R.I.P. IMDb Message Boards, 2001-2017

Upon the closing of the IMDb message boards, we take a look at what we've lost.

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R.I.P. IMDb Message Boards, 2001-2017

Legions of online film fans wept as the Internet Movie Database (IMDb), the most popular film and TV review site with upwards of 250 million users, announced that it’s shutting down its message boards today, February 20. I was among them: For the past five years, the IMDb message boards have been my go-to spot for reading up on film and TV.

It wasn’t just new movies; I’d check out classic forums like The Breakfast Club and be swept back into memories of high school sleepovers with John Hughes and popcorn. Facebook, Reddit and Twitter were no substitution for the rich—and yes, often trollish—discussion on the IMDb forums.



Facebook certainly fosters passionate conversations, but what if you don’t have any John Cusack loving friends within your social network? Or what if you don’t want them to know about your My Little Pony obsession? Twitter would be another option, but discussion on Twitter is usually contained to trending topics—not suitable for intense discussion of say, Breakfast at Tiffany’s, and Reddit, arguably the best alternative to IMDb, has limitations in its interface. Not all films and TV shows have their own subreddit, and more casual users might not take the time to create one.

On IMDb, users could click on the page for any program, scroll down to the message boards, and engage in a heated debate. It was user-friendly and anonymous. It contained a community for fans with niche film and TV interests—something that I lacked in the real world as a young adult but found on IDMB. Clearly, I wasn’t alone.


Most sites covering IMDb’s decision, such as Gizmodo, were superficial to the point of being blasé, saying good riddance to forums overtaken by online haters. And while the decision to shut down IMDb’s message boards makes sense given both the rise in hate speech and fiscal challenges of maintaining it, it’s important to recognize that no other forum was able to replicate the same amount of fervid discussion of every single TV show, film and actor on a single site—and, more importantly, create the same community as IMDb did once upon a time.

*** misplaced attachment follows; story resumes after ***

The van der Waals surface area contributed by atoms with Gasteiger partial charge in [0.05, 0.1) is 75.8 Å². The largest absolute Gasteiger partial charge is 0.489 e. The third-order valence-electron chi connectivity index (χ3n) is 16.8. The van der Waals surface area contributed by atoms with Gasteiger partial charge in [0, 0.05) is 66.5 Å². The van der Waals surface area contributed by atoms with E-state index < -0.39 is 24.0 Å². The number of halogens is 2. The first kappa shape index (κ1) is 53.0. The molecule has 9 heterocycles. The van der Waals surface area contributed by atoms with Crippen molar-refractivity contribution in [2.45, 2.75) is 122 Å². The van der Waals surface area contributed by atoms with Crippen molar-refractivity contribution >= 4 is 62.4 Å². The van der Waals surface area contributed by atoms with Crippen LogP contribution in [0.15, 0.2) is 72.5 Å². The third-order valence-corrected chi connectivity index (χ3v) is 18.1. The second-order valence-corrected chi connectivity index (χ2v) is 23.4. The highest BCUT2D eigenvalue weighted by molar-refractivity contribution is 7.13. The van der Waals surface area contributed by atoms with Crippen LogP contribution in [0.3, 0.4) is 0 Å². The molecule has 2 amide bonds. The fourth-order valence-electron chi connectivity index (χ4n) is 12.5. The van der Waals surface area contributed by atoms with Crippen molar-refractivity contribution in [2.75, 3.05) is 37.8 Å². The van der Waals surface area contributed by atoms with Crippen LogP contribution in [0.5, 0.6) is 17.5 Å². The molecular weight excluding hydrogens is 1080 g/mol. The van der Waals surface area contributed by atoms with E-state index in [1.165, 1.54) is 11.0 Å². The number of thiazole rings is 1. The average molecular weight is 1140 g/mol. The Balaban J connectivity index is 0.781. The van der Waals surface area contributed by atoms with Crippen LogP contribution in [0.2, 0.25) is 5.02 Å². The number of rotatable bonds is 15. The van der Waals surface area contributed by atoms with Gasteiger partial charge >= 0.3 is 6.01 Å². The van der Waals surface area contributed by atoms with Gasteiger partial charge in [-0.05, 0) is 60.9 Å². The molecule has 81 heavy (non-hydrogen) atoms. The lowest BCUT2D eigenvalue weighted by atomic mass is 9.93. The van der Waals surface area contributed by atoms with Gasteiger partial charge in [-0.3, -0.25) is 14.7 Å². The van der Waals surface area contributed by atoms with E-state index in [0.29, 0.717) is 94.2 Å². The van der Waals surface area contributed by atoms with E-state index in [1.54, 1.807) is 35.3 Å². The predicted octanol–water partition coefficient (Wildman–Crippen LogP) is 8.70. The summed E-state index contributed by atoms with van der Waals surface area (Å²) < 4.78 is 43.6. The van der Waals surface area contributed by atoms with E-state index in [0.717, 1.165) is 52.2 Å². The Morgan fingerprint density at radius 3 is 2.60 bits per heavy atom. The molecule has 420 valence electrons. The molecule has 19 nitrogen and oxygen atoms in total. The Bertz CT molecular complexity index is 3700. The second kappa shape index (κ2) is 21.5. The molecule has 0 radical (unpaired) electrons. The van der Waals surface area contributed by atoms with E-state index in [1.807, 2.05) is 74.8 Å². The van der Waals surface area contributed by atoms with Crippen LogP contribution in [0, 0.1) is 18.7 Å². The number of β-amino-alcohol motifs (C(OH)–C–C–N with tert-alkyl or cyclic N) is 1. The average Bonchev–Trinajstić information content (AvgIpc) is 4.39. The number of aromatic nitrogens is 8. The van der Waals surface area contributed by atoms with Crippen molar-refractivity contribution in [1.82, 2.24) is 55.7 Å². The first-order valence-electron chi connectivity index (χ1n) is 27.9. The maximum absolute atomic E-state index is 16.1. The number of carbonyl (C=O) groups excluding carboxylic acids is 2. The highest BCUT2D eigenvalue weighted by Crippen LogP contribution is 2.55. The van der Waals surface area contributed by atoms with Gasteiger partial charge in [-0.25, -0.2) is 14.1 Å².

The demise of IMDb’s message boards marks a new milestone in the cultural decline of online forums, which once occupied an indisputable role in mainstream digital technology. Founded in 1990 by Col Needham, IMDb predated even the first web browser. IMDb’s message boards arrived later, in 2001, according to one of its developers, Colin M. Strickland. While IMDb’s was not the first message board to grace the web, it was one of the most prominent for film buffs. Nowadays, message boards remain an ancient relic to all but the hardcore geeks of the web.

Since IMDb periodically purged boards of old threads, it wasn’t possible to go back in time and relive their heyday. But a glance at the IMDb message boards today is enough to paint a picture of the forums in their dying glory—heartfelt exchanges, pointless banter, trolls and all.

Message board users reacted to IMDb’s abrupt announcement with a mixture of shock, anger, ultra-specific homage and unsubstantiated conspiracy theories. It was theater of the absurd for the digital age.




A moment, please, for the fellow who posted in Jar Jar Binks speech with a matching profile picture.


Others decried IMDb’s decision as a political restriction on free speech.


Several users reacted by sharing emails and Tumblr accounts—IMDb’s private message system will also be disabled starting today, February 20—looking to new sites to re-establish communities. The unofficial IMDb 2.0 was one such forum. The post by user Madpac on that forum was titled “Looking for a new home.”


Other users channeled their rage into positive action, starting a petition to save the boards that garnered nearly 10,000 signatures. But for the most part, individuals settled into an unpleasant acceptance of their imminent doom.

IMDb’s primary reason for shutting down the boards was based on reduced “data” and “traffic,” but that was an explanation many users were not willing to stomach. They questioned the potential loss of revenue for IMDb, and instead attributed the decision to a rise in politically motivated hate speech on the boards that cast a stain on their already rocky reputation.


Boards for films with leading black actors were largely on the receiving end of this vitriol. The Hidden Figures board received so much hate that users resorted to mathematical defenses to validate the characters’ work. Never before did I think I would read the words “Vasicek model” on a film forum.

One commenter, nchi9, supported the decision with a comment: “...hate is now the order of the day and I don’t think the owner of IMDb will be able to keep the trolls and hate out.” Fed up with the litany of racist diatribe, many users applauded IMDb’s move.


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